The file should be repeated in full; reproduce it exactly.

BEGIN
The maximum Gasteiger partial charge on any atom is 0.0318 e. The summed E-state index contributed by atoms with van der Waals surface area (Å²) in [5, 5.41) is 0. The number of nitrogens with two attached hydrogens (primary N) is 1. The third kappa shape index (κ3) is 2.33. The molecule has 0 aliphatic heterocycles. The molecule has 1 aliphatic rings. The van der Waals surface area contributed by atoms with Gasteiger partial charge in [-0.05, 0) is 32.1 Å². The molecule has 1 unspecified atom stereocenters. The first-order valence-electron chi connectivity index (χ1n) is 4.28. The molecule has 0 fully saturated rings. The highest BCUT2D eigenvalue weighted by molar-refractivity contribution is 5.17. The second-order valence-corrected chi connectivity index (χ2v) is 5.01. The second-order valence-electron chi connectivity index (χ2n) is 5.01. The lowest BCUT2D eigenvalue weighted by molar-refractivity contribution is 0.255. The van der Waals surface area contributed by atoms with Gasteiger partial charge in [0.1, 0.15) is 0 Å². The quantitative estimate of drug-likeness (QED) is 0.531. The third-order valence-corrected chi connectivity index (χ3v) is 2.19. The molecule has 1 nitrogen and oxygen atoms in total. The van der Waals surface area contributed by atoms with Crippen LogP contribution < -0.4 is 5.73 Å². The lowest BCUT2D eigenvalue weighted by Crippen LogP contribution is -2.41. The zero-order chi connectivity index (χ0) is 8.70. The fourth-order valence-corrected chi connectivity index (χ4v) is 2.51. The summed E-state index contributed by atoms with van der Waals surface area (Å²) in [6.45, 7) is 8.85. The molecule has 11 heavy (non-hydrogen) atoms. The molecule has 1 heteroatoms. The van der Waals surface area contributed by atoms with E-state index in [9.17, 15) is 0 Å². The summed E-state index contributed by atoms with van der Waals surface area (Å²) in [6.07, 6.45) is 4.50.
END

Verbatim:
The maximum Gasteiger partial charge on any atom is 0.0318 e. The summed E-state index contributed by atoms with van der Waals surface area (Å²) in [5, 5.41) is 0. The number of nitrogens with two attached hydrogens (primary N) is 1. The third kappa shape index (κ3) is 2.33. The molecule has 0 aliphatic heterocycles. The molecule has 1 aliphatic rings. The van der Waals surface area contributed by atoms with Gasteiger partial charge in [-0.05, 0) is 32.1 Å². The molecule has 1 unspecified atom stereocenters. The first-order valence-electron chi connectivity index (χ1n) is 4.28. The molecule has 0 fully saturated rings. The highest BCUT2D eigenvalue weighted by molar-refractivity contribution is 5.17. The second-order valence-corrected chi connectivity index (χ2v) is 5.01. The second-order valence-electron chi connectivity index (χ2n) is 5.01. The lowest BCUT2D eigenvalue weighted by molar-refractivity contribution is 0.255. The van der Waals surface area contributed by atoms with Gasteiger partial charge in [0.1, 0.15) is 0 Å². The quantitative estimate of drug-likeness (QED) is 0.531. The third-order valence-corrected chi connectivity index (χ3v) is 2.19. The molecule has 1 nitrogen and oxygen atoms in total. The van der Waals surface area contributed by atoms with Crippen LogP contribution < -0.4 is 5.73 Å². The lowest BCUT2D eigenvalue weighted by Crippen LogP contribution is -2.41. The zero-order chi connectivity index (χ0) is 8.70. The fourth-order valence-corrected chi connectivity index (χ4v) is 2.51. The summed E-state index contributed by atoms with van der Waals surface area (Å²) in [6.45, 7) is 8.85. The molecule has 11 heavy (non-hydrogen) atoms. The molecule has 1 heteroatoms. The van der Waals surface area contributed by atoms with E-state index in [9.17, 15) is 0 Å². The summed E-state index contributed by atoms with van der Waals surface area (Å²) in [6.07, 6.45) is 4.50.